Dark street in Gaza city
Dark street in Gaza city

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Where does Gaza get its electricity?

Gaza receives electricity from three sources: Israel, which sells Gaza electricity and deducts the payment from the tax money it collects on behalf of the Palestinian Authority (PA), Gaza’s sole power plant located near Gaza City, and Egypt.

How much electricity does Gaza currently get?

In normal circumstances, Israel sells Gaza 120 megawatts of electricity; the power plant produces around 60 MW (that is, if enough fuel to operate it comes in from Israel through Kerem Shalom), and Egypt provides additional 28 MW. This brings the daily total to 208 MW. Currently, the power plant in Gaza is operating using fuel purchased from Egypt, producing 50-55 MW. Israel has reduced the volume of electricity it sells to the Strip to 72 MW, and Egypt is selling 28 MW, though there have been frequent disruptions on the Egypt lines due to what are described as technical malfunctions. The electricity currently available to the Strip is 150-155 MW in total. This translates to between four and six hours of power, followed by 12-hour cut.

How much electricity does Gaza actually need?

Estimates of demand run between 400-500 MW, depending on the time of year and how active industries could be in theory. The normal supply of 208 MW allows for only about eight hours of electricity, followed by eight hours of blackouts, for a total of about 12 hours of supply per day. So even in “normal” circumstances, Gaza still receives less than half of what it needs. Without a consistent supply of electricity, it is impossible to provide sufficient health, education and welfare services, to treat sewage, to desalinate water for consumption, to operate household appliances, to have working industries, businesses and a functioning economy.

Why can’t Gaza produce its own electricity?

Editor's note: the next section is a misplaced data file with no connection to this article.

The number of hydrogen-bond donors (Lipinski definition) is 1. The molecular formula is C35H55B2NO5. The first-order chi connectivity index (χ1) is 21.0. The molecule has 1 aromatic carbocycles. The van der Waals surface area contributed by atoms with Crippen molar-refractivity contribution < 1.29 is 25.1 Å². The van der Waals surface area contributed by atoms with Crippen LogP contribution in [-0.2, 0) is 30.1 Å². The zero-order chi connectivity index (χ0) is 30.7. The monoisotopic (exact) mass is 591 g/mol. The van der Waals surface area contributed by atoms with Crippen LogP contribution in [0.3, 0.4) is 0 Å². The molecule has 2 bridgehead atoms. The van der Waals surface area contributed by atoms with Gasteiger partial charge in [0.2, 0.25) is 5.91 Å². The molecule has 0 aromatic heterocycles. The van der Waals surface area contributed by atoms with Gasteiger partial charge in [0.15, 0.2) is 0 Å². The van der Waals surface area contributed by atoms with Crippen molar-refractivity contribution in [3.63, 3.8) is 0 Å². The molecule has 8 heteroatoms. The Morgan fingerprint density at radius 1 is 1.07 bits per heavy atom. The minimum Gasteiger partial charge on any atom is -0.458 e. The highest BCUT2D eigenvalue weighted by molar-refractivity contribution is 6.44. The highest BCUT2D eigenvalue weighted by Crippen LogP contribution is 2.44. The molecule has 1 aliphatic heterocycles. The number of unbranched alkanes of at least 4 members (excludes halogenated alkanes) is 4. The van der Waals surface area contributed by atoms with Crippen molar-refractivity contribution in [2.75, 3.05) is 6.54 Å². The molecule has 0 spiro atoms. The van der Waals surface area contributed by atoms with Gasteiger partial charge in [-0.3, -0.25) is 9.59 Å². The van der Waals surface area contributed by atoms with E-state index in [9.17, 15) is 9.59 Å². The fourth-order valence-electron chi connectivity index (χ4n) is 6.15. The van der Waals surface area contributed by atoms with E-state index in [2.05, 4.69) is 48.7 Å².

From 1967 to 2002, Gaza was dependent on electricity supplied by Israel and Egypt. In 2002, Gaza’s power plant became operational, but it remains the sole power plant for a population of almost two million. The plant’s production capacity was 140 MW when it was built, as it was only meant to provide electricity to Gaza City and its vicinity.  At no point was it possible for it to meet the needs of the entire population of the Gaza Strip. The plant reached production of 90 MW, in 2006. That same year, the power plant was bombed by Israel, destroying six of its transformers and its fuel reservoir. Even after repairs, the plant today is capable of producing around 110 megawatts at most but shortages of fuel, whether for funding and/or political disputes have limited the production to around 60 MW. The power plant depends on the supply of fuel (about 700-750,000 liters of diesel are required daily for the plant to run at this capacity) purchased from Israel.

The power plant was again bombed during Operation Protective Edge 2014 and repair was delayed for several years due to Israel’s restrictions on the entry of equipment and parts needed. Gaza’s inability to produce its own electricity in sufficient quantities is a direct result of prolonged Israeli control and restrictions on entrance of materials and equipment, as well as limitations on economic activity.

What is the background on the decision of the PA and Israel to cut supply of electricity?